Our future is bright and full of potential – but the rest of the world will never know that until we begin to tell our story as it must be told.

Moliehi Molekoa, Managing Director for Magna Carta.

We ate our own dog food

Magna Carta is a reputation management agency, established in 1994. We are turning 20 this year and have grown in leaps and bounds since inception. We pride ourselves in professionalism and being one of the best in the communications sphere. With all that in mind, it came as an uncomfortable surprise when Brendan Seery awarded us the PR Onion in his Orchids and Onions column in the Saturday Star (February 15, 2014). The Onion, which is an award to a PR agency for getting something wrong, was for a basic PR101 procedure. (See PDF: SaturdayStarOnion)

As a reputation management agency – our own reputation is of utmost importance. No client would trust us with their brand(s) if we didn’t have the reputation we have – a reputation that took years to build and polish. But as the saying goes; every dog has its day – and it was our day. The Onion provided us with the opportunity to eat our own dog food. It was our turn to show how we handle ourselves when our reputation is being questioned – put to practice the advice we give to our clients.

Ignoring the Onion was an option with the hope that none of our clients saw it – but as Magna Carta CEO Vincent Magwenya states “perception can easily turn into reality”. Another option was to go on the defensive and blame it all on the intern in question. But that would be a contradiction to how we consult with our clients on matters similar to this one.

Take Responsibility.

For a brand to retain any credibility during a crisis, taking responsibility is the first step. “The Onion from Seery was a clear indication that something had gone wrong with our management protocols of interns and our interface with the media – we had to accept this fact and take action” explains Magwenya.

Magwenya, who makes it clear that “communication is about leadership”, did exactly that and made contact with the Journalist. Part of managing a reputation includes building and continually maintaining relationships. Ignoring the matter would have meant Seery would forever have had ill-feelings towards any mention of Magna Carta. The relationship between reputation consultants and journalists is the most important factor of our field – it affects our clients at the end of the day. Clients will not feel comfortable working with an agency that doesn’t have great relations with media representatives. “Media relations management is our bread and butter.”

In his message to Seery, Magwenya unpacked Magna Carta’s plan of action as to how we’ll ensure that such a slip up will never happen again. “It is never enough to just take responsibility and apologise. It is also important to show that measures have been formulated to remedy the issue at hand”, said Magwenya. This was simply not a “find the intern- fire the intern” issue. Being reactionary would mean that we solved the problem at surface level but didn’t get to the root cause of the problem.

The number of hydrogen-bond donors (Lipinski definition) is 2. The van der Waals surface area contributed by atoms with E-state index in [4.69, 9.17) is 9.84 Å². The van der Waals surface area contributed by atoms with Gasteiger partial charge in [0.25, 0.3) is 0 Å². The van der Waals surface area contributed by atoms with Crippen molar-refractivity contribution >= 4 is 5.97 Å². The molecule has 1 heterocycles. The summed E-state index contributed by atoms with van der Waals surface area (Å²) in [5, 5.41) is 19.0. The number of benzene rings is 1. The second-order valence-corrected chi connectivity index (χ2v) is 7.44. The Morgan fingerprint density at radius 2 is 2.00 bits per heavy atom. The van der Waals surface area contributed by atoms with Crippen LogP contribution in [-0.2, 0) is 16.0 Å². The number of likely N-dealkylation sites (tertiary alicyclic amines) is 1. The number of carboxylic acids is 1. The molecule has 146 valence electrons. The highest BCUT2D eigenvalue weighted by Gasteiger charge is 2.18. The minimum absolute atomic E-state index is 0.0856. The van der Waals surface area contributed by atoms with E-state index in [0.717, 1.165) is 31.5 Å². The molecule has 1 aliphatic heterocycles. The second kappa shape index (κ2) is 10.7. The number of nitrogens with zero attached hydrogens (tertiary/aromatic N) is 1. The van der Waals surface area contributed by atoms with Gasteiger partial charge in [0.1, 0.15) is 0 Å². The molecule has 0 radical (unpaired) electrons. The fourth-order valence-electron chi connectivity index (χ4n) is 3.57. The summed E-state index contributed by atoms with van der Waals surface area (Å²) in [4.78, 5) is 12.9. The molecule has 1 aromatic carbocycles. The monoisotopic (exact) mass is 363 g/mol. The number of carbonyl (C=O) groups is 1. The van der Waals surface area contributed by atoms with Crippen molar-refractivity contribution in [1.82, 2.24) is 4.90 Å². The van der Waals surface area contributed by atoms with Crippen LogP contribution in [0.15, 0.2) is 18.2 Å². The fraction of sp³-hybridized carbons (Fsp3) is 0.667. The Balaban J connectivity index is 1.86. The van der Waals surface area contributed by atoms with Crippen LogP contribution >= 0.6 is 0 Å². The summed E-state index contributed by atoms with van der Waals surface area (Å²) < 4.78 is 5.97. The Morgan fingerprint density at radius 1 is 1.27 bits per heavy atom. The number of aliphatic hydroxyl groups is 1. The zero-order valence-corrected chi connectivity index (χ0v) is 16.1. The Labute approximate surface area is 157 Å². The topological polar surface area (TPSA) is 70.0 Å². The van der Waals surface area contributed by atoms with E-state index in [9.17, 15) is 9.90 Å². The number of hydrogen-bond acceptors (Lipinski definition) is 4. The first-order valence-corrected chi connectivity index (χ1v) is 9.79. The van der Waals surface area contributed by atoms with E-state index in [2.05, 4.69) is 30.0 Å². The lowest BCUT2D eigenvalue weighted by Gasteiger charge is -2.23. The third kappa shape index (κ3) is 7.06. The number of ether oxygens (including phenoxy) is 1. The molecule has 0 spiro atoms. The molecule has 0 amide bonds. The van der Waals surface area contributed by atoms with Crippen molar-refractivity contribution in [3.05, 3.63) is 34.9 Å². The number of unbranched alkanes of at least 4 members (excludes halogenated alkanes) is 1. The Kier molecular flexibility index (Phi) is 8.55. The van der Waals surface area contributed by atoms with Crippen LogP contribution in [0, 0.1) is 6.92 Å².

Quick real-time action from Magna Carta’s CEO put the company back into the good books of Seery. After the response he awarded us an Orchid for our peace effort and most importantly we mended our relationship with him. (See PDF: SaturdayStarOrchid)

Budgets, even good ones, merely allocate resources

Solutions lie outside of the fiscal tool and key is in implementation

This year’s budget, the last of the current sitting administration and possibly the last budget of finance minister Pravin Gordhan, was a mix of conservatism as well as practicality given that we are in an election year.

While it did bring about an income tax relief of R9.3 billion to households, increased tax cuts and support to SME’s, incentives and funding for Special Economic Zones (SEZ), and continued funds for infrastructure development as well as to social services, it was somewhat conservative in its approach to the challenges South Africa faces in reducing the current 24% unemployment rate.

While the National Development Plan (NDP) is aimed at creating an equal society where all can partake of the economy the latest budget fell somewhat short in terms of reaching these objectives.

With an estimated economic growth rate of 2.7% predicted for 2014 we are still far off the 5% growth per annum needed as outlined in the National Development Plan (NDP) to make an impact on structural unemployment.

While many quarters of society, most notably labour, have not given their full support to the NDP, its implementation remains critical in order to get SA on the right economic path. While this budget did not allocate specific amounts to the NDP, key sectors outlined in the plan have been allocated their share of resources.

Infrastructure spending over the past five years has amounted to R1 trillion with R847 billion allocated over the next three years for numerous projects including rehabilitation of dams, refurbishing of Metrorail coaches as well as support for IPAP &SEZ.

Education remains the key pillar for NDP to be successfully implemented. As such it receives an allocation of R256 billion. Another key sector for the successful implementation of NDP is that of healthcare.

With the NHI pilot programmes already underway and R1.2 billion allocated to piloting general practitioners code, the sector still faces numerous challenges which no amount of budget allocations can resolve unless structural reforms are initiated.

Employment remains but the biggest obstacle currently facing the country. While strides have been made in creating employment for all, the negative theme far outweighs any good news on the topic. Allocations to employment include the expansion of the Public Works programme as well as the introduction of the youth wage subsidy, both of which needs some time in order to judge it a success or not.